The illustrated Omar Khayyam

A new version of Khayyám’s quatrains was recently published by Benny Thomas, architect by profession and poet by temperament, in his own words. The work comprises 255 verses, some in rhymes, others only partially rhyming while the rest are blank verses.

Thomas’ argument for yet another version or interpretation is that the voice of Omar Khayyam still speaks to us, “because we see in the quatrains our own unexpressed thoughts elegantly phrased”. In his foreword, Aminrazavi describes the quatrains by Benny Thomas as the “silence that makes music of the soul coherent to each”.

Khayyám’s quatrains must not be viewed “as a case for his adherence to Sufi tradition”, nor does the translator’s (that is FitzGerald), skepticism in the quatrains follow from not being true to the original, as Thomas explains. As a mystic he reads something else in them, or to paraphrase his own words: both Khayyám and FitzGerald are representative geniuses of our cultural heritage, who gave expression to the voice of their souls, the voice of their Inner Worlds.

The book was issued (as prints on demand) in three states: an illustrated paperback edition, a cheaper version without illustrations and an illustrated e-book. The illustrations were done by the translator. Available at Lulu.com.

Unfortunately, the work is not without errors. In the foreword (p. 7/9) we read: “Eight-hundred years after his death, the spirit and message of Omar Khayyám has once again celebrated in the exquisite quatrains …”. Many sentences are incomplete and for me, not being a mystic, some of the verses are almost impenetrable, for instance quatrain #158:

 The color that we swore upon with life
Is false hue drawn from lie engenders strife:
In death and all enfolding gloom our souls
Must reorient with what is true or life.

More about Benny Tomas’ translation can be found on his weblog: “The Rubaiyat“, which also shows a number of the artist’s illustrations.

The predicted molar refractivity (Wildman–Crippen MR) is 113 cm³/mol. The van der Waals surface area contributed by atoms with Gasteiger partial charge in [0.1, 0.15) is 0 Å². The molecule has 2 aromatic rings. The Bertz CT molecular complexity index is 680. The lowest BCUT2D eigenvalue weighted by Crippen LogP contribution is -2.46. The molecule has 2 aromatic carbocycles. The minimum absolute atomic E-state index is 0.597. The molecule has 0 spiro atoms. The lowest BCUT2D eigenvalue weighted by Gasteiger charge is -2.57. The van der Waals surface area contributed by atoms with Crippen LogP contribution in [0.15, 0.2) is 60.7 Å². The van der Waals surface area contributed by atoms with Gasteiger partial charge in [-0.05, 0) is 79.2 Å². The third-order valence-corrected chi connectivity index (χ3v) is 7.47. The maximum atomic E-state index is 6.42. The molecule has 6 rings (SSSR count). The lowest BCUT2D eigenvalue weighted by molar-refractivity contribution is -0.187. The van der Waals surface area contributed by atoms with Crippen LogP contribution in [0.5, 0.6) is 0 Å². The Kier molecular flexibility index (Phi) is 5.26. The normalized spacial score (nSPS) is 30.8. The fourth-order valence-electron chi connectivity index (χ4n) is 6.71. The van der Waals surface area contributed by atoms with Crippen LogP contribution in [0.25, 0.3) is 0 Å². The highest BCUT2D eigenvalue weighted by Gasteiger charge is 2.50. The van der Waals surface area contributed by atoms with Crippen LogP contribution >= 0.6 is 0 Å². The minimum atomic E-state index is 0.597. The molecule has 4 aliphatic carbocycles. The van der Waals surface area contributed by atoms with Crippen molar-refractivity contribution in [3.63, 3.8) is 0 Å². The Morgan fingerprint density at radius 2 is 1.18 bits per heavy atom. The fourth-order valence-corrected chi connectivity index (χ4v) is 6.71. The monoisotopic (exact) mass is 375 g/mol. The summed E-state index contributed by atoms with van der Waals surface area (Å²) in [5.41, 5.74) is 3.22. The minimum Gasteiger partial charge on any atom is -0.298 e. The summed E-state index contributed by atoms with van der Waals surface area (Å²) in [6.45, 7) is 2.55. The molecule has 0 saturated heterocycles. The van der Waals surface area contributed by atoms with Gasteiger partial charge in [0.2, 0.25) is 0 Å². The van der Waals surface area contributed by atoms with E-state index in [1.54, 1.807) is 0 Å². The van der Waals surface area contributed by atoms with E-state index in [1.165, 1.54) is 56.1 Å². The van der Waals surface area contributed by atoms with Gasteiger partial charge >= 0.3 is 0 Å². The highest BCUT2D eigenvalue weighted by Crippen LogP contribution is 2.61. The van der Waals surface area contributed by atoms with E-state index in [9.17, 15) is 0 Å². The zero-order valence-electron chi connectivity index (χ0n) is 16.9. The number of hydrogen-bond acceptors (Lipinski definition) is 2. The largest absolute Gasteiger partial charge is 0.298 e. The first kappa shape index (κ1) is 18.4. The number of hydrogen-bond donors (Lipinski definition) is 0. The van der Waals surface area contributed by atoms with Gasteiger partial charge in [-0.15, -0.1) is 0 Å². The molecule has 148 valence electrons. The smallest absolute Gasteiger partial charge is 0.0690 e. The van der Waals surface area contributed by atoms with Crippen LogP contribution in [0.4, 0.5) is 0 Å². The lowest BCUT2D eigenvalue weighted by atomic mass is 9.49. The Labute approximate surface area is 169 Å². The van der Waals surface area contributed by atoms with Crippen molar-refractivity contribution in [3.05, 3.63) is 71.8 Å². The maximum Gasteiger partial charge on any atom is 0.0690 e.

Two recent volumes reviewed

Dulac illustrationIn the recent issue of ‘Iranian Studies’, Erik Nakjavani, (Professor Emeritus of Humanities, University of Pittsburgh, USA) reviews and discusses two recent volumes on the Rubáiyát of Omar Khayyám. The first is Edward FitzGerald’s Rubáiyát of Omar Khayyám: A Famous Poem and its Influence, by William H. Martin and Sandra Mason (Anthem Press, 2011).
The reviewer discusses this work in respect of contemporary views about reception and assessment of poetry, by enthusiasts and devotees as well as scholars and academics. Some quatrains are quoted to illustrate ontological and metaphysical dimensions in the Rubáiyát, which turns this part of the review into a more or less philosophical essay.
Next Nakjavani reviews a second volume: Edward FitzGerald’s Rubáiyát of Omar Khayyám: Popularity and Neglect, edited by Adrian Poole, Christine van Ruymbeke, William H. Martin, and Sandra Mason (Anthem Press, 2011), in which he summarizes and discusses the separate essays. This volume contains the essays that were presented at a conference, held at the University of Cambridge, July 2009.
The reviewer judges the two volumes as “dual complementary works of scholarship, reflection, and academic research, in the strongest sense of the adjectives. Scholars, academics, literary critics, translators, and those who love poetry and share Khayyám’s and FitzGerald’s twofold concerns with the human lived experience of being and nonbeing will find these twin texts of much interest.”

Erick Nakjavani (2014) FitzGerald’s Rubáiyát of Omar Khayyám: Critical
Celebrations of a Beloved Poem, Iranian Studies, 47:4, 627-648, DOI: 10.1080/00210862.2014.906184

Secular pleasures

Victorian Poetry published a very interesting essay in their latest issue, by Ayşe Çelīkkol, titled ‘Secular Pleasures and FitzGerald’s Rubáiyát of Omar Khayyám‘. Pleasure
The author starts from the point of view that FitzGerald’s poem “imagines a secular experience that resists the reign of reason. Musing on transcendental matters cannot help the speaker to make sense of his own existence, but neither can rational inquiry. (…) he relates to the material world around him by seeking and embracing pleasure. Through the senses of wonder, connectedness, and enchantment inspired by the self’s engagement with the natural world, FitzGerald transfers some of the most fulfilling aspects of religion onto a secular experience.”